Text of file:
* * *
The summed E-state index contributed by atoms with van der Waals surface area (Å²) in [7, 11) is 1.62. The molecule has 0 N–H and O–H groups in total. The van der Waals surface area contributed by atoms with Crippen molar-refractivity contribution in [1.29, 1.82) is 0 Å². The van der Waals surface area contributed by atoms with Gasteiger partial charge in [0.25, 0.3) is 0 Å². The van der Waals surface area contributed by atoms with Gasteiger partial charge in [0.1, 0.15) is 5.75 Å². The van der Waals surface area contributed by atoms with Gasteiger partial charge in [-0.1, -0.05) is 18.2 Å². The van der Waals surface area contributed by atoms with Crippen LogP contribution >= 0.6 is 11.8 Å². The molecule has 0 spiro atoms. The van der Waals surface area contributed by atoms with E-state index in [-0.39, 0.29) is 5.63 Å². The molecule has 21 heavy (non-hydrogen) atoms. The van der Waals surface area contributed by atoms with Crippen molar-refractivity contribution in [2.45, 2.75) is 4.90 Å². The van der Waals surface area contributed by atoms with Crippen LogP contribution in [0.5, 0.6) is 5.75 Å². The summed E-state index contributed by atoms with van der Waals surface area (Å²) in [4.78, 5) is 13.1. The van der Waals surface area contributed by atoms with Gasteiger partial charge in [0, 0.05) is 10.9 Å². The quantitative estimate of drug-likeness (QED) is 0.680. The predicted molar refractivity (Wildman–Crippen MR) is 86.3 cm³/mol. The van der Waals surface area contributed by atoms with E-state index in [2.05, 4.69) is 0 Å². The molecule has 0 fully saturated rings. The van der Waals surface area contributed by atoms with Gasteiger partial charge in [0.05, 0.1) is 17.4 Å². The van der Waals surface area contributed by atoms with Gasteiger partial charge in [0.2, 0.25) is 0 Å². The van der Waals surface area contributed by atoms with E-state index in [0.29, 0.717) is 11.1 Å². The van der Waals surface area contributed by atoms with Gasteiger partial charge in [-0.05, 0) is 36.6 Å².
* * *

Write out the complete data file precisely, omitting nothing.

The summed E-state index contributed by atoms with van der Waals surface area (Å²) in [7, 11) is 1.62. The molecule has 0 N–H and O–H groups in total. The van der Waals surface area contributed by atoms with Crippen molar-refractivity contribution in [1.29, 1.82) is 0 Å². The van der Waals surface area contributed by atoms with Gasteiger partial charge in [0.25, 0.3) is 0 Å². The van der Waals surface area contributed by atoms with Gasteiger partial charge in [0.1, 0.15) is 5.75 Å². The van der Waals surface area contributed by atoms with Gasteiger partial charge in [-0.1, -0.05) is 18.2 Å². The van der Waals surface area contributed by atoms with Crippen LogP contribution >= 0.6 is 11.8 Å². The molecule has 0 spiro atoms. The van der Waals surface area contributed by atoms with E-state index in [-0.39, 0.29) is 5.63 Å². The molecule has 21 heavy (non-hydrogen) atoms. The van der Waals surface area contributed by atoms with Crippen molar-refractivity contribution in [2.45, 2.75) is 4.90 Å². The van der Waals surface area contributed by atoms with Crippen LogP contribution in [0.5, 0.6) is 5.75 Å². The summed E-state index contributed by atoms with van der Waals surface area (Å²) in [4.78, 5) is 13.1. The van der Waals surface area contributed by atoms with Gasteiger partial charge in [0, 0.05) is 10.9 Å². The quantitative estimate of drug-likeness (QED) is 0.680. The predicted molar refractivity (Wildman–Crippen MR) is 86.3 cm³/mol. The van der Waals surface area contributed by atoms with E-state index in [2.05, 4.69) is 0 Å². The molecule has 0 fully saturated rings. The van der Waals surface area contributed by atoms with Gasteiger partial charge in [0.05, 0.1) is 17.4 Å². The van der Waals surface area contributed by atoms with Gasteiger partial charge in [0.2, 0.25) is 0 Å². The van der Waals surface area contributed by atoms with E-state index in [0.29, 0.717) is 11.1 Å². The van der Waals surface area contributed by atoms with Gasteiger partial charge in [-0.05, 0) is 36.6 Å².